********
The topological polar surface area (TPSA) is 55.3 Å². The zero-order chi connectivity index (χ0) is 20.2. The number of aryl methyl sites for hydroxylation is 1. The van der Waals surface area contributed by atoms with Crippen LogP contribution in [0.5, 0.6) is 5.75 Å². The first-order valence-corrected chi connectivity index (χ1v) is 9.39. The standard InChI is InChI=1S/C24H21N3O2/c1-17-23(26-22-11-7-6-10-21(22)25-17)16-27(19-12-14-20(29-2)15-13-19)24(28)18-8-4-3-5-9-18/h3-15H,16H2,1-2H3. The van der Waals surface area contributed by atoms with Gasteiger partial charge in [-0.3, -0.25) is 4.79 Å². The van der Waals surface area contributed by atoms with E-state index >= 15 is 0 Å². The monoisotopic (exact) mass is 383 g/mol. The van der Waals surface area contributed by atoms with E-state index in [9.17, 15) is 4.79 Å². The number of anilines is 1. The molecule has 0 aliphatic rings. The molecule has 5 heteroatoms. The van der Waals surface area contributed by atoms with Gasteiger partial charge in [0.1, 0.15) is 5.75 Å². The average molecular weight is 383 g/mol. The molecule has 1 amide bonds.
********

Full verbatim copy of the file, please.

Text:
The topological polar surface area (TPSA) is 55.3 Å². The zero-order chi connectivity index (χ0) is 20.2. The number of aryl methyl sites for hydroxylation is 1. The van der Waals surface area contributed by atoms with Crippen LogP contribution in [0.5, 0.6) is 5.75 Å². The first-order valence-corrected chi connectivity index (χ1v) is 9.39. The standard InChI is InChI=1S/C24H21N3O2/c1-17-23(26-22-11-7-6-10-21(22)25-17)16-27(19-12-14-20(29-2)15-13-19)24(28)18-8-4-3-5-9-18/h3-15H,16H2,1-2H3. The van der Waals surface area contributed by atoms with Gasteiger partial charge in [-0.3, -0.25) is 4.79 Å². The van der Waals surface area contributed by atoms with E-state index >= 15 is 0 Å². The monoisotopic (exact) mass is 383 g/mol. The van der Waals surface area contributed by atoms with E-state index in [9.17, 15) is 4.79 Å². The number of anilines is 1. The molecule has 0 aliphatic rings. The molecule has 5 heteroatoms. The van der Waals surface area contributed by atoms with Gasteiger partial charge in [0.1, 0.15) is 5.75 Å². The average molecular weight is 383 g/mol. The molecule has 1 amide bonds.